In the above graph, the connections haven't been weighted, so we can pick any path - for example
But ideally, the connections would be weighted first so that the path (and by extension, arrangement) chosen is more meaningful.

Once a path is found, this is turned into an arrangement by simply looking at the order in which the nodes (films) are visited.

The biggest problem with this approach is forming the graph in the first place. One possible solution is to write a program which can pull details from, say, imdb to build connection. Then you'd also need to come up with some system for weighting - which may vary from person to person, depending on their particular preferences.. So it's tricky.

By comparison, the Traveling Salesman part is relatively straight forward, given that it already has well establish (if potentially slow) algorithms for solution.

This approach can also throw up some eccentricities. For example, films by a common director may be split up by a film which has few other connection elsewhere in the graph. This is why I would advise 'fine tuning' by hand.

Similarly, it's possible that the addition of new DVDs to the collection may lead to a major re-shuffle being required. Obviously, how major or minor the re-arrangement depends on how well the film fits in with your pre-existing collection.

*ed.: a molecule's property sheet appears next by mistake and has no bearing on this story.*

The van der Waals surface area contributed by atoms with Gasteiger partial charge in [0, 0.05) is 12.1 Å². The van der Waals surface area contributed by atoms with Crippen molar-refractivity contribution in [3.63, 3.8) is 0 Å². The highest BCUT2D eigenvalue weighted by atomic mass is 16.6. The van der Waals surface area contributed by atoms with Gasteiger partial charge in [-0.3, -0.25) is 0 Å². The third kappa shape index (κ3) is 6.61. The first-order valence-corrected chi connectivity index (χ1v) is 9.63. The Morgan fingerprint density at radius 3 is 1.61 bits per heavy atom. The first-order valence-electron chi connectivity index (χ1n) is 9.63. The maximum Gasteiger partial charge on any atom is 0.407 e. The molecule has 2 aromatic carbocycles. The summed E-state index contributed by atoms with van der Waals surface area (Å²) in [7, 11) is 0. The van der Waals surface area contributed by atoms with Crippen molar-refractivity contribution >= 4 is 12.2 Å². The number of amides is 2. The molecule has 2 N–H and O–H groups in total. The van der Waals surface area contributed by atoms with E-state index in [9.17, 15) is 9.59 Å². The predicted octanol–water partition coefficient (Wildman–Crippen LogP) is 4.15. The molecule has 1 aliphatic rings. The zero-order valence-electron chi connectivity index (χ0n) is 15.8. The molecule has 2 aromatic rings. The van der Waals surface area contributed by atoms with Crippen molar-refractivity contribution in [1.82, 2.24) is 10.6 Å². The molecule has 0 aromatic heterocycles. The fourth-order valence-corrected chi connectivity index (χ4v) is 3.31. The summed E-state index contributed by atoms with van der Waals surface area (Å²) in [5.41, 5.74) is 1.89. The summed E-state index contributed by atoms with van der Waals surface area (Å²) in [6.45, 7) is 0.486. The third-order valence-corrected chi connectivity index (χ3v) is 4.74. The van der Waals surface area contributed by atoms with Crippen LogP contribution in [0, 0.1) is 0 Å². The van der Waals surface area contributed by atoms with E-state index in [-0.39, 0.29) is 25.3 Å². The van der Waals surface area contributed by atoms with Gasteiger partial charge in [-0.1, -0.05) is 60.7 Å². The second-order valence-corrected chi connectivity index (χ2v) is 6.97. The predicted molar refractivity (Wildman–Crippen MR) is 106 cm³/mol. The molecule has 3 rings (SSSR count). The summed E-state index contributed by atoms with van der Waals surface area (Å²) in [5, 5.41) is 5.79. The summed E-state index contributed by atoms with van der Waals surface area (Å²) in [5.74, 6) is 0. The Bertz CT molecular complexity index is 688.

2) Hierarchical Grouping and Associative Sorting

This is actually the approach I started out with, before it went to shit.

You might start by grouping by director. Then you might group directors by genre/theme/style. And within the bigger director groups, you might sub-group by actor. And so on..

In particular, the 'hierarchy' is constructed so that some groupings get priority over others. For example, films with the same actor might be split up when those by the same director need to be kept together. (This will depend on how you chose to structure your hierarchy).

Then, within and amongst, DVDs and groups can be arranged according to alphabet, release date, genre, .., even by colour of cover. This is where the 'associative' part comes in. Ultimately, it can come down to how your own demented logic associates and puts things together.

When I was sorting mine, I did end up with some fairly esoteric, and sometimes laboured groupings and connections in places. But you can see some overall logic in it - e.g.

Nightmare Before Christmas / ... / Sweeney Todd / From Hell / ... / V for Vendetta / ... / X-Men..

In this case - Tim Burton, Johnny Depp, Alan Moore, Graphic Novels, and so on. Note that there is overlapping between adjacent groups. They were then sub-sorted so as to be grouped by theme, and so that they formed a natural thematic progression from one group to the next (as much as possible).

Or if you prefer, you could just arrange them alphabetically. Your call..


[To be honest, I wouldn't recommend either.]